Striatal dopamine in bulimia nervosa: a PET imaging study

Int J Eat Disord. 2012 Jul;45(5):648-56. doi: 10.1002/eat.20984. Epub 2012 Feb 13.


Objective: Bulimia nervosa (BN) has been characterized as similar to an addiction, though the empirical support for this characterization is limited. This study utilized PET imaging to determine whether abnormalities in brain dopamine (DA) similar to those described in substance use disorders occur in BN.

Method: PET imaging with [(11) C]raclopride, pre/post methylphenidate administration, to assess dopamine type 2 (D(2)) receptor binding (BP(ND)) and striatal DA release (ΔBP(ND)).

Results: There was a trend toward lower D(2) receptor BP(ND) in two striatal subregions in the patient group when compared with the control group. DA release in the putamen in the patient group was significantly reduced and, overall, there was a trend toward a difference in striatal DA release. Striatal DA release was significantly associated with the frequency of binge eating.

Discussion: These data suggest that BN is characterized by abnormalities in brain DA that resemble, in some ways, those described in addictive disorders.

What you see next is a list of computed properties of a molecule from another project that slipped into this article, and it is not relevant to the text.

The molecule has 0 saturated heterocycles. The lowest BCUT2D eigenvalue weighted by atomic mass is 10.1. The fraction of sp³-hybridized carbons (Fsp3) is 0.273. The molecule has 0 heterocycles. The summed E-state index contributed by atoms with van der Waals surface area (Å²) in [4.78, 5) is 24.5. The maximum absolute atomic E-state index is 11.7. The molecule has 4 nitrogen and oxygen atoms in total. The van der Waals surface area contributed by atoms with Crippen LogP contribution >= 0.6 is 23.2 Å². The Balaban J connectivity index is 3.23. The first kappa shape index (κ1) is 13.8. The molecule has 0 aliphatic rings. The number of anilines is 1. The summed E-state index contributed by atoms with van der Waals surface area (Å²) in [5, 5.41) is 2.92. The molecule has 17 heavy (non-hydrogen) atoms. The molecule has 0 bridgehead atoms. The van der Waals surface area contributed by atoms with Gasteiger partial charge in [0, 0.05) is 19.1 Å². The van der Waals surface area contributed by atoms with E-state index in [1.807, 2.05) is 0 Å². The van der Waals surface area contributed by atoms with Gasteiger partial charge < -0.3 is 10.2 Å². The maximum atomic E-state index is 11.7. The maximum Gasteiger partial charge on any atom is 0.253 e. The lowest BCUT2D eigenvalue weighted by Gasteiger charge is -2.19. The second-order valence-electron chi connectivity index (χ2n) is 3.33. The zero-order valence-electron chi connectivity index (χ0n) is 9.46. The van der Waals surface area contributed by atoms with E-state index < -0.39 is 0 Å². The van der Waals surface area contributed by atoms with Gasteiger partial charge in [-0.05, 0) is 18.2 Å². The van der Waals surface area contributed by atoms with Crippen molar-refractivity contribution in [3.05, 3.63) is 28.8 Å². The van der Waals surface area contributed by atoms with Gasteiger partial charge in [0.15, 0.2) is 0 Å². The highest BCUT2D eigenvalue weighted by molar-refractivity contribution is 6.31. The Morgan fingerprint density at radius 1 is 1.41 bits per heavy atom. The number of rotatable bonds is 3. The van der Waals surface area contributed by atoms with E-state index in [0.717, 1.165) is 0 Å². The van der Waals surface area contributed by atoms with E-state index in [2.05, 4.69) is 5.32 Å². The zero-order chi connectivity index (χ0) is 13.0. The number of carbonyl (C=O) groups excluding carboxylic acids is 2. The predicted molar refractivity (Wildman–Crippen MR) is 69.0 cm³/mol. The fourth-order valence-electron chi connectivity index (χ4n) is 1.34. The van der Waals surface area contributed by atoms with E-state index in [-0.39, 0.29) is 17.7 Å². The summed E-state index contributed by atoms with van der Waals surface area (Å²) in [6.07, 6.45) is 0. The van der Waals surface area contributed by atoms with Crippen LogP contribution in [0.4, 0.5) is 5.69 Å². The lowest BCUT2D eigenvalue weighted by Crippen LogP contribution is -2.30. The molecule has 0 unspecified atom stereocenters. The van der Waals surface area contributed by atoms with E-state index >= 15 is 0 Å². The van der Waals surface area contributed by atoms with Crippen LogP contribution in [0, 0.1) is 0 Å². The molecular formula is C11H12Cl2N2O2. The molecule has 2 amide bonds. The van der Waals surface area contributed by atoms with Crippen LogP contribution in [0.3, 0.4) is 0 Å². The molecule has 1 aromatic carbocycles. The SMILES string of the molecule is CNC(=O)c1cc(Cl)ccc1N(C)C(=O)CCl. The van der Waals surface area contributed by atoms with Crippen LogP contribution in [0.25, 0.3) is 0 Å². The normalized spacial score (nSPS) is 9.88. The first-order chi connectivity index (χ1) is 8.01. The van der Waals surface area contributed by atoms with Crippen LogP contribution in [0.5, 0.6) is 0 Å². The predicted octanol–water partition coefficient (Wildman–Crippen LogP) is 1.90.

Publication types

  • Research Support, N.I.H., Extramural

MeSH terms

  • Adult
  • Body Mass Index
  • Brain Mapping
  • Bulimia Nervosa / diagnostic imaging
  • Bulimia Nervosa / metabolism*
  • Corpus Striatum / diagnostic imaging
  • Corpus Striatum / drug effects
  • Corpus Striatum / metabolism*
  • Dopamine / metabolism*
  • Dopamine Uptake Inhibitors / pharmacology
  • Female
  • Humans
  • Methylphenidate / pharmacology
  • Neostriatum / diagnostic imaging
  • Neostriatum / drug effects
  • Neostriatum / metabolism
  • Positron-Emission Tomography*
  • Putamen / diagnostic imaging
  • Putamen / drug effects
  • Putamen / metabolism
  • Receptors, Dopamine D2 / metabolism*


  • Dopamine Uptake Inhibitors
  • Receptors, Dopamine D2
  • Methylphenidate
  • Dopamine